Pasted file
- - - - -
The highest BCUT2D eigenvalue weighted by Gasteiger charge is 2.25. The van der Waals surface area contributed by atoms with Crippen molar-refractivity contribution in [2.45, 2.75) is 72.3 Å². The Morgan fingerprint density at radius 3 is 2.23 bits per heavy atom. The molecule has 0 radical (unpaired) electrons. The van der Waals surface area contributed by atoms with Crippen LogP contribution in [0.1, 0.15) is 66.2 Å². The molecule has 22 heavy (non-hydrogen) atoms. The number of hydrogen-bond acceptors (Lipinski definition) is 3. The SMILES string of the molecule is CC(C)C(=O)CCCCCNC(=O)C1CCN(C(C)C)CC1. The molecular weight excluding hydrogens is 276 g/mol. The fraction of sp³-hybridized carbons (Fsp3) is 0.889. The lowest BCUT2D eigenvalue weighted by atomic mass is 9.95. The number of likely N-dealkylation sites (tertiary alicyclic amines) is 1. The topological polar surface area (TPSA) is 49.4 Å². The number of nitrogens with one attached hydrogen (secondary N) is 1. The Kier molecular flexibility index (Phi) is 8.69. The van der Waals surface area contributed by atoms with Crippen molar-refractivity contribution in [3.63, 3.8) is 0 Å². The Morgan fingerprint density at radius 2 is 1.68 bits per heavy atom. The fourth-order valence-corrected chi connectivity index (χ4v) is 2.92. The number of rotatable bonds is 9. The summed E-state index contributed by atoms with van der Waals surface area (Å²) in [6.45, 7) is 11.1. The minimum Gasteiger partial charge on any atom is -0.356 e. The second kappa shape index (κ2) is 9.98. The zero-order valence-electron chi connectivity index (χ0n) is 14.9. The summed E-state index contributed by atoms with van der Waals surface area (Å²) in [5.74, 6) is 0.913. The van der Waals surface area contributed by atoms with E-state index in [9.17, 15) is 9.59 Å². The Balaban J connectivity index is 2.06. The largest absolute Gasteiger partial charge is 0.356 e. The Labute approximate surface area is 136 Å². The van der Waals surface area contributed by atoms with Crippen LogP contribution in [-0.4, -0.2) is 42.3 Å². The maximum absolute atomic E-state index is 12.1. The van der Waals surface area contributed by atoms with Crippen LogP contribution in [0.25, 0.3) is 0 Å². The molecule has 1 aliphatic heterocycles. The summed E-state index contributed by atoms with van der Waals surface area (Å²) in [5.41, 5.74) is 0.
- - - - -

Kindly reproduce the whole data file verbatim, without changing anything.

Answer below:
The highest BCUT2D eigenvalue weighted by Gasteiger charge is 2.25. The van der Waals surface area contributed by atoms with Crippen molar-refractivity contribution in [2.45, 2.75) is 72.3 Å². The Morgan fingerprint density at radius 3 is 2.23 bits per heavy atom. The molecule has 0 radical (unpaired) electrons. The van der Waals surface area contributed by atoms with Crippen LogP contribution in [0.1, 0.15) is 66.2 Å². The molecule has 22 heavy (non-hydrogen) atoms. The number of hydrogen-bond acceptors (Lipinski definition) is 3. The SMILES string of the molecule is CC(C)C(=O)CCCCCNC(=O)C1CCN(C(C)C)CC1. The molecular weight excluding hydrogens is 276 g/mol. The fraction of sp³-hybridized carbons (Fsp3) is 0.889. The lowest BCUT2D eigenvalue weighted by atomic mass is 9.95. The number of likely N-dealkylation sites (tertiary alicyclic amines) is 1. The topological polar surface area (TPSA) is 49.4 Å². The number of nitrogens with one attached hydrogen (secondary N) is 1. The Kier molecular flexibility index (Phi) is 8.69. The van der Waals surface area contributed by atoms with Crippen molar-refractivity contribution in [3.63, 3.8) is 0 Å². The Morgan fingerprint density at radius 2 is 1.68 bits per heavy atom. The fourth-order valence-corrected chi connectivity index (χ4v) is 2.92. The number of rotatable bonds is 9. The summed E-state index contributed by atoms with van der Waals surface area (Å²) in [6.45, 7) is 11.1. The minimum Gasteiger partial charge on any atom is -0.356 e. The second kappa shape index (κ2) is 9.98. The zero-order valence-electron chi connectivity index (χ0n) is 14.9. The summed E-state index contributed by atoms with van der Waals surface area (Å²) in [5.74, 6) is 0.913. The van der Waals surface area contributed by atoms with E-state index in [9.17, 15) is 9.59 Å². The Balaban J connectivity index is 2.06. The largest absolute Gasteiger partial charge is 0.356 e. The Labute approximate surface area is 136 Å². The van der Waals surface area contributed by atoms with Crippen LogP contribution in [-0.4, -0.2) is 42.3 Å². The maximum absolute atomic E-state index is 12.1. The van der Waals surface area contributed by atoms with Crippen LogP contribution in [0.25, 0.3) is 0 Å². The molecule has 1 aliphatic heterocycles. The summed E-state index contributed by atoms with van der Waals surface area (Å²) in [5.41, 5.74) is 0.